First, the concept of “election night,” is no longer accurate and indeed is dangerous. We face a period of contestation stretching from the first day a ballot is cast in mid-September until January 20. The winner may not, and likely will not, be known on “election night” as officials count mail-in ballots. This period of uncertainty provides opportunities for an unscrupulous candidate to cast doubt on the legitimacy of the process and to set up an unprecedented assault on the outcome.
Second, a determined campaign has opportunity to contest the election into January 2021. We anticipate lawsuits, divergent media narratives, attempts to stop the counting of ballots, and protests drawing people from both sides. President Trump, the incumbent, may use the executive branch to aid his campaign strategy, including through the Department of Justice. We assess that there is a chance the president will attempt to convince legislatures and/or governors to take actions – including illegal actions – to defy the popular vote. Federal laws provide little guidance for how Congress should resolve irregularities when they convene in a Joint Session on January 6, 2021.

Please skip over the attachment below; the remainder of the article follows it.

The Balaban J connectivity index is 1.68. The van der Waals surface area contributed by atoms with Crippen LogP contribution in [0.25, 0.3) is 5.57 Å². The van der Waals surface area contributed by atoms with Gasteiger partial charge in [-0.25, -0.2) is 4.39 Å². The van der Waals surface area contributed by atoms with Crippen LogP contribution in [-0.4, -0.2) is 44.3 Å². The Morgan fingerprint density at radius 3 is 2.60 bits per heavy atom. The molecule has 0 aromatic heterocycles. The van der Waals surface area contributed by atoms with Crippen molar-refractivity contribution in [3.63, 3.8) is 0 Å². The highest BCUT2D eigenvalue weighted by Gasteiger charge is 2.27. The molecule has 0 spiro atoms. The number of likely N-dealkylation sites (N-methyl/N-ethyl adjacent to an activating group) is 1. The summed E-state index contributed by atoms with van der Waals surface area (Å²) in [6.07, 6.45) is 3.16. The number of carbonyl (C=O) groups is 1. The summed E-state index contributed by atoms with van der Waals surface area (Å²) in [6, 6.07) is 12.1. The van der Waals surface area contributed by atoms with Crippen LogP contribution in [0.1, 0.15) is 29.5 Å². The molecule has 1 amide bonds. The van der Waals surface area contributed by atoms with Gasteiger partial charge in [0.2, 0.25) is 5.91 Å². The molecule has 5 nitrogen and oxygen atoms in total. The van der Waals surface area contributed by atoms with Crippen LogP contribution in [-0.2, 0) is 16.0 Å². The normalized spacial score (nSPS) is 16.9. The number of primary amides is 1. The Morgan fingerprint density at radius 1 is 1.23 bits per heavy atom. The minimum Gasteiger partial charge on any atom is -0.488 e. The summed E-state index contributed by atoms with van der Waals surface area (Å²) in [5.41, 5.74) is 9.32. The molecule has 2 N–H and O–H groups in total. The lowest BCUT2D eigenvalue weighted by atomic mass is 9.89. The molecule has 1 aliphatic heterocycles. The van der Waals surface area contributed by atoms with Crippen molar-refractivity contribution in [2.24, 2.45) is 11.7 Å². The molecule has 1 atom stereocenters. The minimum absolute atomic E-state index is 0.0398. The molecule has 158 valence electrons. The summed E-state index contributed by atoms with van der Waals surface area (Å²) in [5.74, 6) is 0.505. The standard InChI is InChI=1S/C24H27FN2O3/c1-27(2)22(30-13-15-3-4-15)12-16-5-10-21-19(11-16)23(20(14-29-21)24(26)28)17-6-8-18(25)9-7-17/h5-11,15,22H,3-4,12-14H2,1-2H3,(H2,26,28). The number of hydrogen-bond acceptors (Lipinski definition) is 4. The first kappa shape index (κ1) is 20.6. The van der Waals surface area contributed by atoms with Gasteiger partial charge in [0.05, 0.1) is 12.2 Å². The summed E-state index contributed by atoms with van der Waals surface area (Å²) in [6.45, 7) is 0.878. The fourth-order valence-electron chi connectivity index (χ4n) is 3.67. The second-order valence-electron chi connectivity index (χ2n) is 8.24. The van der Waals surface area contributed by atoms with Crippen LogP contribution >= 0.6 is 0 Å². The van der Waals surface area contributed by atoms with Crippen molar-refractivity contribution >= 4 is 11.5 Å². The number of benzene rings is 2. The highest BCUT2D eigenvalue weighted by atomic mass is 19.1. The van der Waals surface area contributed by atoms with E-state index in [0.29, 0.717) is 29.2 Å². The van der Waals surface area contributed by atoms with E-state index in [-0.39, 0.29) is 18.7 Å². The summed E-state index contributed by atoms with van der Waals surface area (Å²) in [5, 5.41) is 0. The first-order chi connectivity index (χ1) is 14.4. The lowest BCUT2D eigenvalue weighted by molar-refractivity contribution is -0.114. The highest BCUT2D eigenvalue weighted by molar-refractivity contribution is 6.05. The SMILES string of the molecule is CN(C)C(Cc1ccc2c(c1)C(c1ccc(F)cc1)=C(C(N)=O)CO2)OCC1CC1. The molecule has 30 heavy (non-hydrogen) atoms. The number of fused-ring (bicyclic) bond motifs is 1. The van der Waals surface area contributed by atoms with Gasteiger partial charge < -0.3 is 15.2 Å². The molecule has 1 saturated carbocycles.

And third, the administrative transition process itself may be highly disrupted. Participants in our exercises of all backgrounds and ideologies suggested that the President may prioritize personal gain and self-protection over ensuring an orderly administrative handoff to his successor.
Plan for a contested election. If there is a crisis, events will unfold quickly, and sleep-deprived leaders will be asked to make consequential decisions quickly. Thinking through options now will help to ensure better decisions. Approach this as a political battle, not just a legal battle. In the event of electoral contestation, sustained political mobilization will likely be crucial for ensuring transition integrity. Dedicated staff and resources need to be in place at least through the end of January.